• an emphasis on heterogeneity, in particular on the different types of actor and action, human and otherwise, that animates the network’s performativity;
• an emphasis on materiality, i.e. the heterogeneous material forms through which the network is realised;
• an insistence on processes and their precariousness, i.e. all elements need to continue to play their part or else it all falls apart;
• paying attention to power, as a function of network configuration, as networked effect and effectiveness; and
• paying attention to space and scale, e.g. how networks maintain their boundaries, extend themselves and translate distant actors.


Actor network theory is not concerned primarily with the design or the creation of new environments but with the study of existing environments as actors-as-networks and networks-as-actors, even though it recognises its study as intervening in practice and that its descriptions, explanations and research actions extend the particular environment/network in question. Nor is actor network theory explicitly concerned with concepts of narrative, although Latour does use the phrase ‘narrative path’ when explaining actor network theory, e.g. in Latour (1996) below.


Beetz, J. (2013). Latour with Greimas Actor-Network Theory and Semiotics. Available from [Accessed 7 August 2015].

Jary, D. and Jary, J. (2000). Collins dictionary of sociology, 3rd ed. Glasgow: HarperCollins.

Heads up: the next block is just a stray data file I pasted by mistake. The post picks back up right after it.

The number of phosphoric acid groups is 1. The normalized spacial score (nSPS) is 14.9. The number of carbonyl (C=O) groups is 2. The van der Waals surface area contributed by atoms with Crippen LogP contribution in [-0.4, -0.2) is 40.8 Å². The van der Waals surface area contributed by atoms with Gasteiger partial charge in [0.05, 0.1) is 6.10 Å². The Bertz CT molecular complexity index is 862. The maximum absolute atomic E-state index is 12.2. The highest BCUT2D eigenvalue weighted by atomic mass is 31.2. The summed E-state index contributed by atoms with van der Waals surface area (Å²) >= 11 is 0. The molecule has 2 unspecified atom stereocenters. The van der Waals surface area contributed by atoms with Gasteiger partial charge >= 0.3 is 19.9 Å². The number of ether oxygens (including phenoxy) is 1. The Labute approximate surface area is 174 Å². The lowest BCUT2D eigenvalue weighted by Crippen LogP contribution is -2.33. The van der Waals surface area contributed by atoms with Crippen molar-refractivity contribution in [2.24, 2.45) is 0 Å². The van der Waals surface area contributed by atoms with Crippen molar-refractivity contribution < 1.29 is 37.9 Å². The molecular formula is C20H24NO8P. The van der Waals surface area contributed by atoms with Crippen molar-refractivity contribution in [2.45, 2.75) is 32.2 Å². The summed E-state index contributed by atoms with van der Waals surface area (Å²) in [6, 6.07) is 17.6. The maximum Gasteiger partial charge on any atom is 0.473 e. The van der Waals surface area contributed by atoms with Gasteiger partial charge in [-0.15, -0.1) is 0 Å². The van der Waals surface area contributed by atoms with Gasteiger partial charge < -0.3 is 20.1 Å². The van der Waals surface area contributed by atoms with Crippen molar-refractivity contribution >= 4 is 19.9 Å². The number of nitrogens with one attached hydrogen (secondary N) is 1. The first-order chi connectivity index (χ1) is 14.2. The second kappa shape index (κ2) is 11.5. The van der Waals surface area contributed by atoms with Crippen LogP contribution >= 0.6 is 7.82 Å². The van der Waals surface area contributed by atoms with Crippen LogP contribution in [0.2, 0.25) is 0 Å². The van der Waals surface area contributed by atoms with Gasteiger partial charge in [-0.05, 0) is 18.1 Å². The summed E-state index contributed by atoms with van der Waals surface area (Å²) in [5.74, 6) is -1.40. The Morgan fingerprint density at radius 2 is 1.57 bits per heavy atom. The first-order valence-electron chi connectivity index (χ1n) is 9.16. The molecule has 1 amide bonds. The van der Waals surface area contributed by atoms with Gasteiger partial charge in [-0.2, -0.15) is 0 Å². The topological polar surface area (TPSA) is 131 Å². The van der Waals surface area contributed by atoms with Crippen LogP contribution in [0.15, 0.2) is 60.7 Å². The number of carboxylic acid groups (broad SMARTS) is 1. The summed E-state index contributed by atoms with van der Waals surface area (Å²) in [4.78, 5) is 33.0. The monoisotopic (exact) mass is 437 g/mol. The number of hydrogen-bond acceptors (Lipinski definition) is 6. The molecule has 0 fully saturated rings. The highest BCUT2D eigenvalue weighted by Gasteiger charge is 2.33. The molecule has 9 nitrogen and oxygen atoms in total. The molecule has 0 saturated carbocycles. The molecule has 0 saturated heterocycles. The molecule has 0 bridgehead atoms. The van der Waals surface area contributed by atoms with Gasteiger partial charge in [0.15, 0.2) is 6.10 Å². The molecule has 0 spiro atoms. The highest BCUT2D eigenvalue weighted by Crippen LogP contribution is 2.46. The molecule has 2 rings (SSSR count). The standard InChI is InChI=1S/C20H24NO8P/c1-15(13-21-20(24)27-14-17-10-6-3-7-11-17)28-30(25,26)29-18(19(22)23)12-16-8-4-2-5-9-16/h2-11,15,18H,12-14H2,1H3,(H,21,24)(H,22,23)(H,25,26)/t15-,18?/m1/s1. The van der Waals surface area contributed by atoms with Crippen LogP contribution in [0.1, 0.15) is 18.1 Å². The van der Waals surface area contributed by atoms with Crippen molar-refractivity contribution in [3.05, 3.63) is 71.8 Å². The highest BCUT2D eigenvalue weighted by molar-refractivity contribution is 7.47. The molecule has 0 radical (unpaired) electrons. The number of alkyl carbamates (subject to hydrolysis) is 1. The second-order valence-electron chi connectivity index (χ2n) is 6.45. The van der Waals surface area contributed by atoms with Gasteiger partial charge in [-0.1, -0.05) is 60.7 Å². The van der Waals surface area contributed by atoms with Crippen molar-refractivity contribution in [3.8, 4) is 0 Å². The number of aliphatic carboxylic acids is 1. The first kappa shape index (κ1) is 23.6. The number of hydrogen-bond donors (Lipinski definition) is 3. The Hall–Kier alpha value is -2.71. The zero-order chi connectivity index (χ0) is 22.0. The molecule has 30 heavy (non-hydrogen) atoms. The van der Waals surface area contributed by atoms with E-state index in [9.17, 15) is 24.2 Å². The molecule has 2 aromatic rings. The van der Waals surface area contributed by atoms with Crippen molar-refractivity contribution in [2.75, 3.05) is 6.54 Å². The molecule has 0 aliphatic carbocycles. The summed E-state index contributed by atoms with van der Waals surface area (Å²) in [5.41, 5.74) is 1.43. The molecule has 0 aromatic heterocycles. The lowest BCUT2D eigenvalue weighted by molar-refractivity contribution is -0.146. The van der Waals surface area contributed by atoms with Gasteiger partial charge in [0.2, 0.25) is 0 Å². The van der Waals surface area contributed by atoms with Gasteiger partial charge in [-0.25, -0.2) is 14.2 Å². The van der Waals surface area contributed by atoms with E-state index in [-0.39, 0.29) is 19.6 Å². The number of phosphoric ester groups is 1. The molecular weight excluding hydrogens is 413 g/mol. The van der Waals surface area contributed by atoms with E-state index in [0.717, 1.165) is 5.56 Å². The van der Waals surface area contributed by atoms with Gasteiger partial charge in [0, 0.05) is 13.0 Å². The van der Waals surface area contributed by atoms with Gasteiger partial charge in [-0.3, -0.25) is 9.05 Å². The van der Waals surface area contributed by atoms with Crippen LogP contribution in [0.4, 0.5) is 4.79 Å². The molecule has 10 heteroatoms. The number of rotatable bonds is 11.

Latour, B. (1996). On actor-network theory. A few clarificaitons plus more than a few complications. Soziale Welt, 47, 369–381. Available from ACTOR-NETWORK.pdf [Accessed 6 February 2016].

The following items are held in University of the Arts libraries: Latour, B. (2005). Reassembling the Social: An Introduction to Actor-network-theory. Oxford: Oxford University Press.

The following items are available through Google Preview:

Latour, B. (2005). Reassembling the Social: An Introduction to Actor-network-theory. Oxford: Oxford University Press.

Andrew Barry has an interesting outline of the value of actor-network theory and the intellectual sources from which it draws in:

Barry, A. (2011). Networks. Radical Philosophy, 165, 35–40.

It may also be worth looking at the following online articles:

Law, J. and Urry, J. (2003). Enacting the social. Lancaster: Department of Sociology and the Centre for Science Studies, Lancaster University. Available at  Accessed 9 March 2007.

Law, J. (2007). Actor network theory and material semiotics. version of 25 April 2007. Available at Accessed 27 November 2008.

Latour, B. (2008). A Cautious Prometheus? a few steps toward a philosophy of design (with special attention to Peter Sloterdijk). Available at Accessed 27 January 2009.

Latour, B.  (1996). The trouble with actor-network theory. Available at: Accessed 9 May 2009.

edited 11 November, 2016 by

The study of the inter-relationships and interactions between living organisms and their relationships to and interactions with their shared environment.

edited 5 October, 2015 by Admin